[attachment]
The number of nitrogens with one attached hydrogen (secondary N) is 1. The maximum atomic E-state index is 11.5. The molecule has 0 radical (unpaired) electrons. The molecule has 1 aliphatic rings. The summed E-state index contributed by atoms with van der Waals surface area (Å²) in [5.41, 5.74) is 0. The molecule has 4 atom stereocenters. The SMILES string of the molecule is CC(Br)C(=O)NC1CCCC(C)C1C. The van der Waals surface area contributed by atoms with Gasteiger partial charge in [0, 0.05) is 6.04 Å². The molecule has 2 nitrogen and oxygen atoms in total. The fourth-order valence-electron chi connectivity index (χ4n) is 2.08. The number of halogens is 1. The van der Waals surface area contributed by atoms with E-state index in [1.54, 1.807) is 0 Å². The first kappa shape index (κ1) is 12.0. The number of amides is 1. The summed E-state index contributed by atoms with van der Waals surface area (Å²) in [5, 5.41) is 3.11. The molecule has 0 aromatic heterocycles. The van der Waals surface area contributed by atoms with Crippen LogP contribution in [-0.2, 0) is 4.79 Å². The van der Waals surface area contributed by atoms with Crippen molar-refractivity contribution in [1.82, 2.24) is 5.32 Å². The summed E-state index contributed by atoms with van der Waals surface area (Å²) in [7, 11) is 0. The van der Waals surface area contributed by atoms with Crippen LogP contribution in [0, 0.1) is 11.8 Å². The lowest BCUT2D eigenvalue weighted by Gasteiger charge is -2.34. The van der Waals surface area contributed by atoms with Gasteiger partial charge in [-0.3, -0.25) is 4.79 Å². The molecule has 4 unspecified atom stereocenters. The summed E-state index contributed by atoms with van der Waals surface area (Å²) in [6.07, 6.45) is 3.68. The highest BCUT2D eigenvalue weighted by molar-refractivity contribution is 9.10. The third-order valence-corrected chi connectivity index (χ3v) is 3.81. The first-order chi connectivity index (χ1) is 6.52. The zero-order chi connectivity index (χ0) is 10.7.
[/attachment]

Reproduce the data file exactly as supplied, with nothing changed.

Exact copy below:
The number of nitrogens with one attached hydrogen (secondary N) is 1. The maximum atomic E-state index is 11.5. The molecule has 0 radical (unpaired) electrons. The molecule has 1 aliphatic rings. The summed E-state index contributed by atoms with van der Waals surface area (Å²) in [5.41, 5.74) is 0. The molecule has 4 atom stereocenters. The SMILES string of the molecule is CC(Br)C(=O)NC1CCCC(C)C1C. The van der Waals surface area contributed by atoms with Gasteiger partial charge in [0, 0.05) is 6.04 Å². The molecule has 2 nitrogen and oxygen atoms in total. The fourth-order valence-electron chi connectivity index (χ4n) is 2.08. The number of halogens is 1. The van der Waals surface area contributed by atoms with E-state index in [1.54, 1.807) is 0 Å². The first kappa shape index (κ1) is 12.0. The number of amides is 1. The summed E-state index contributed by atoms with van der Waals surface area (Å²) in [5, 5.41) is 3.11. The molecule has 0 aromatic heterocycles. The van der Waals surface area contributed by atoms with Crippen LogP contribution in [-0.2, 0) is 4.79 Å². The van der Waals surface area contributed by atoms with Crippen molar-refractivity contribution in [1.82, 2.24) is 5.32 Å². The summed E-state index contributed by atoms with van der Waals surface area (Å²) in [7, 11) is 0. The van der Waals surface area contributed by atoms with Crippen LogP contribution in [0, 0.1) is 11.8 Å². The lowest BCUT2D eigenvalue weighted by Gasteiger charge is -2.34. The van der Waals surface area contributed by atoms with Gasteiger partial charge in [-0.3, -0.25) is 4.79 Å². The molecule has 4 unspecified atom stereocenters. The summed E-state index contributed by atoms with van der Waals surface area (Å²) in [6.07, 6.45) is 3.68. The highest BCUT2D eigenvalue weighted by molar-refractivity contribution is 9.10. The third-order valence-corrected chi connectivity index (χ3v) is 3.81. The first-order chi connectivity index (χ1) is 6.52. The zero-order chi connectivity index (χ0) is 10.7.